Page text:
The idea of using a waltz for the main theme of The Boys from Brazil is credited to the film's director, Franklin J. Schaffner (Planet of the Apes), an astute filmmaker who probably knew a fat dose of black humour was the only way to pull off the film's outrageous plot: adoptive fathers of Hitler clones are murdered en masse to facilitate the same fractured household wherein the real Hitler grew into a monster.
Like the Omen films (three of which Goldsmith also scored), Ira Levin's novel was transformed into a glossy body-count film which used a sleazy backdrop (Nazis hiding out in South America ) against which people are creatively exterminated (thrown off dams, crushed by subcompacts, or shot) for some deranged grand plan involving control of the world.
In the first three Omen installments, it was Satan's son Damian trying to gain control of Man and the Nazarine; in Boys, it was exiled Dr. Josef Mengele (Gregory Peck) overseeing his genetic schweinerei with meticulous detail to ensure at least one of the 94 boys scattered around the world will group up to become Adolf Hitler.
Goldsmith was already familiar with black humour and sleazy subject matter, having scored the morally slimy The Detective (1968), the morosely amusing Shock Treatment (1964), and smaller-scaled dramas and shockers in Thriller and The Twilight Zone series, but alongside the Omen films, Boys is among his most luxurious portraits of grisly, bad behaviour.
What better way to encapsulate a demented plan for world domination than a regal waltz that bounces and strides with melodious beauty, and sways into clouds of furious brass and lush strings before shifting to the score's potent, clipped march that forms the prelude and underscore for every crazy killing?
Boys is filled with deftly drawn nuances, and it's arguably one of the composer's best orchestrated scores because each sound adds colour and character to the film's eloquent snarling tone. The dancing trumpet solo in the opening titles harkens back to idyllic Austro-German culture, while low brass (particularly the tubas) add a contrasting pomposity to the aging Nazis; the title theme is about delusions of grandeur, and an acrid rot kept hidden by pageantry and eloquence.
When Mengele's agents set their sights on their targets, Goldsmith takes his march and reconfigures it in a series of threadbare snarls that are marvels of elliptical textures. In “The Killers Arrive,” there's the basic seven beat statement; the use of fragmented sections whose loose tones reconvene into complete quotations amid source snare drums in the finished film mix; and a periodic use of a spinning pattern (initially on strings, and later brass) that gives extra momentum to the march.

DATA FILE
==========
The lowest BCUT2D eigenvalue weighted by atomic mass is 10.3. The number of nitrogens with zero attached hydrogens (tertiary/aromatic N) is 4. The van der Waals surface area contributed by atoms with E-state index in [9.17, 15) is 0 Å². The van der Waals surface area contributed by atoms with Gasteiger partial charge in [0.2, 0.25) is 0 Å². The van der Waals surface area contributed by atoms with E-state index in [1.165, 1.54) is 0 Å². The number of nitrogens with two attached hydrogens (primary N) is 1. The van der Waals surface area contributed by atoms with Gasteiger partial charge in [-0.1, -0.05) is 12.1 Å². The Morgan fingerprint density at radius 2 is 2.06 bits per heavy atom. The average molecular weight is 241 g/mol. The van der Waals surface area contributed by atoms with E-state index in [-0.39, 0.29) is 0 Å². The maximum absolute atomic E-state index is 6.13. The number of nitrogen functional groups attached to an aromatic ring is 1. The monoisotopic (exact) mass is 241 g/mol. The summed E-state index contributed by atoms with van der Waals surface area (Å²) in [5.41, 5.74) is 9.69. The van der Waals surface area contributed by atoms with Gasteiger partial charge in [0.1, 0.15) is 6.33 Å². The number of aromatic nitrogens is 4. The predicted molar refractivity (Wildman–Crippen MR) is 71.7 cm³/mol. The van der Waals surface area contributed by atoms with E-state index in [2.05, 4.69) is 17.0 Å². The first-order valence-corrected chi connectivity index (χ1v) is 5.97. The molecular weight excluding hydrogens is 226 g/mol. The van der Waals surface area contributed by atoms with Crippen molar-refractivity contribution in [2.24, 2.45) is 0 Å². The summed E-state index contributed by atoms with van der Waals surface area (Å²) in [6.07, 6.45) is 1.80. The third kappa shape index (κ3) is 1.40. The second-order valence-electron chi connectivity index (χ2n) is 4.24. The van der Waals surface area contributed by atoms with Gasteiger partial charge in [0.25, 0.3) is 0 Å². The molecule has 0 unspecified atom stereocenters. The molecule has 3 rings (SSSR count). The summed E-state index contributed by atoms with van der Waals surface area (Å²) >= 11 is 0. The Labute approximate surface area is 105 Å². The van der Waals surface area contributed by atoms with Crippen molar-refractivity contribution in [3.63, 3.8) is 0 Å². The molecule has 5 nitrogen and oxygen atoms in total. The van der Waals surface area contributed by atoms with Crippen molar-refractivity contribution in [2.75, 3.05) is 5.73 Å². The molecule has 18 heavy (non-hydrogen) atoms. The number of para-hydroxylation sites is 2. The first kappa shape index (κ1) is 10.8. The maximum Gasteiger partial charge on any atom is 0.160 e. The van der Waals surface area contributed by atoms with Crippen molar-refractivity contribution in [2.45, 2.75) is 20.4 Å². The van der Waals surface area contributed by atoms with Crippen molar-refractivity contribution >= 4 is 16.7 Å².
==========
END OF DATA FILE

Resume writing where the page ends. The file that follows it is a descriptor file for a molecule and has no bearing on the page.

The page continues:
“Killers Arrive” is a long cue, but Goldsmith alters the march's intensity to match the sequence's own sense of tempo, and imply ‘evil on the move,' as Nazis arrive and converge at Mengele's estate to discuss putting the clone plan into second gear action. The cue is also important for introducing the first statement of Goldsmith's Wagnerian theme (the Hospital theme) for the grand plan – initially on trumpets, and soon after on guttural brass.
Goldsmith was extremely clever with brass, coordinating tones and rhythms to craft nail-biting tension, as well as setting up sonic shocks that not only intensified a specific film edit – say cutting to the Nazi goons as they race down the street in their mini-van in search of Barry Kohler (Steve Guttenberg) – but slamming audiences after an aural cheat.
In “Killers Arrive,” we're lulled into a passive state with those low brass tones that don't seem glued to a specific tempo, and by abruptly cutting to the march in a post-haste tempo, the high brass and full strings changing the mood from brooding to intense angst.
The Wagnerian theme later appears in its most rapturous version in “The Hospital,” as Mengele wanders into his fetid jungle hospital, looks through the moldy rooms, and has flashbacks of a nurse clapping her hands like a drill sergeant, and large blinds rolling up to drench hospital patients – expectant mothers bearing baby Adolfs - in bright sunlight.
What's important to the cue's success – it's a short sequence, but utterly riveting – is its sincerity. The black humour that dances about in the waltz is completely absent here, because it's a scene where Schaffner shows Mengele as a vulnerable man: we have an ambitious, 40-year plan the mad doctor created in the middle of the jungle at a time when he was written off as a lunatic and hunted by the international community, and it's what he now lives for because he knows one day the film's Nazi hunter, Ezra Lieberman (Laurence Olivier), will be at his doorstep, ready to drag him to justice for war crimes.